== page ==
Those same electronics are the reason that I don’t expect to see fire-breathing 1000s and the riders hanging on for dear life like Gardner, Lawson and Mamola did back in the 2-stroke GP era. All we are going to get are slightly faster lap times and bigger crashes. This is because the traction control, wheelie control and corner-entry systems are so superior to what they were even two or three years ago that keeping the bike under control, no matter engine size, is getting easier and easier. It also means that the show will be very much the same as it is now. Unfortunately, race bikes circulating the track a couple of seconds faster will not look much different to the naked eye. By taking slides and power wheelies out of the equation you just have faster 800s, plain and simple.
It’s time for the big boys at Dorna to wake up and smell the espresso. They essentially need to take two steps backwards before that can make any forward gains since the racing has become more and more mundane and the grids have been smaller and smaller every year. Let’s do something to improve the show and 2012 is the perfect opportunity to pull it off. The Claiming Rule Team class is a nice gesture, at least they’re thinking outside the box. But we need to do something a little crazy and take a chance on the riders. Let the riders dictate the outcome of the races the way it was in the glory days of the sport.
As for the CRT Class, I’m still on the fence. On one hand it should, in theory, add a handful more bikes to the grid, which is something the series is desperate for. Factory support is dwindling with the departure of Kawasaki and the writing is on the wall for the one-man Suzuki squad. Few people think they will stay in MotoGP after this season and rumor has it that Suzuki is competing this year because it had already signed a two-year deal with rider Alvaro Bautista and there was no way out of it.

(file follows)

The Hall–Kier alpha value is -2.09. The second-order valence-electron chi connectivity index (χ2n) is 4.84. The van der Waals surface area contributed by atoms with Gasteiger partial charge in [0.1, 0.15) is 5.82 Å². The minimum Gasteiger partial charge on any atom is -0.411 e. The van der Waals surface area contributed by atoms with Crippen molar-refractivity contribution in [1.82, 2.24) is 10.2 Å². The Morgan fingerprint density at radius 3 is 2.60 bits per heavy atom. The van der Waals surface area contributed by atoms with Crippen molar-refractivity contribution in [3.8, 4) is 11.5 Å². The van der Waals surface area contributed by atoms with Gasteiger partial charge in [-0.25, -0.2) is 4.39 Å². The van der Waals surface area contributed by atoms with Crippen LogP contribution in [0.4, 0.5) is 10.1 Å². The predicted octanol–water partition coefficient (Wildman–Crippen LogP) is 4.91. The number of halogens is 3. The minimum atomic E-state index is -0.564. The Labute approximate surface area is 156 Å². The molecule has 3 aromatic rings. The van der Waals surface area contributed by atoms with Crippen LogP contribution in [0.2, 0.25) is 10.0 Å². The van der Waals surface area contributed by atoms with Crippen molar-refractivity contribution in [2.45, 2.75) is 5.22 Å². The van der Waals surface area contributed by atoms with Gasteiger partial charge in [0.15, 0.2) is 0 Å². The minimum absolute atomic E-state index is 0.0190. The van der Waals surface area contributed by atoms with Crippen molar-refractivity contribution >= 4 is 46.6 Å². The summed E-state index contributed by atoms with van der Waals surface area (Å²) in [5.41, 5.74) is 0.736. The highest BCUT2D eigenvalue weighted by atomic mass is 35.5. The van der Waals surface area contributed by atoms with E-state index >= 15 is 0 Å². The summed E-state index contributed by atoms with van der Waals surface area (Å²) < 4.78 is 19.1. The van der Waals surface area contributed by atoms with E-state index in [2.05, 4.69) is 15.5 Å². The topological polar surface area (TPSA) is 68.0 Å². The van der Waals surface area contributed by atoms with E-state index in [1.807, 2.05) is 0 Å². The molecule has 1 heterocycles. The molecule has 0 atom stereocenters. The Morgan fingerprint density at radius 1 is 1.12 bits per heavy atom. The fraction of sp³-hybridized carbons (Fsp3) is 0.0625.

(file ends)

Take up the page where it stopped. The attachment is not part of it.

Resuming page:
There’s one area that limiting electronics could potentially hinder in the future and that’s the trickle-down effect between racing and production street bikes. Several showroom-stock liter-class bikes are now coming equipped with traction control as a standard feature, a big factor being the direct correlation to technology developed in MotoGP. But that’s a whole new can of worms, one which we will save for Part 2 of this multi-piece editorial.
The use of production-based engines for the new CRT might directly infringe on World Superbike’s deal to be the exclusive worldwide series for production-based motorcycles. This could cause even more of a rift between the world’s premiere motorcycle racing organizations and nothing good can come from that. That is the stance of Infront Motor Sports CEO Paolo Flamini in a recent discussion with Motorcycle USA.
“Obviously, MotoGP can be any capacity they choose, this is not our business,” said Flammini during a one-on-one interview at Miller Motorsports Park on May 30th. “It is not quite clear whether it is possible to use production-based engines or not. So that is what we are asking the Federation (FIM) to clarify and it is something that is becoming very urgent. So we open a table with the FIM in February and expect some results in the next few months.”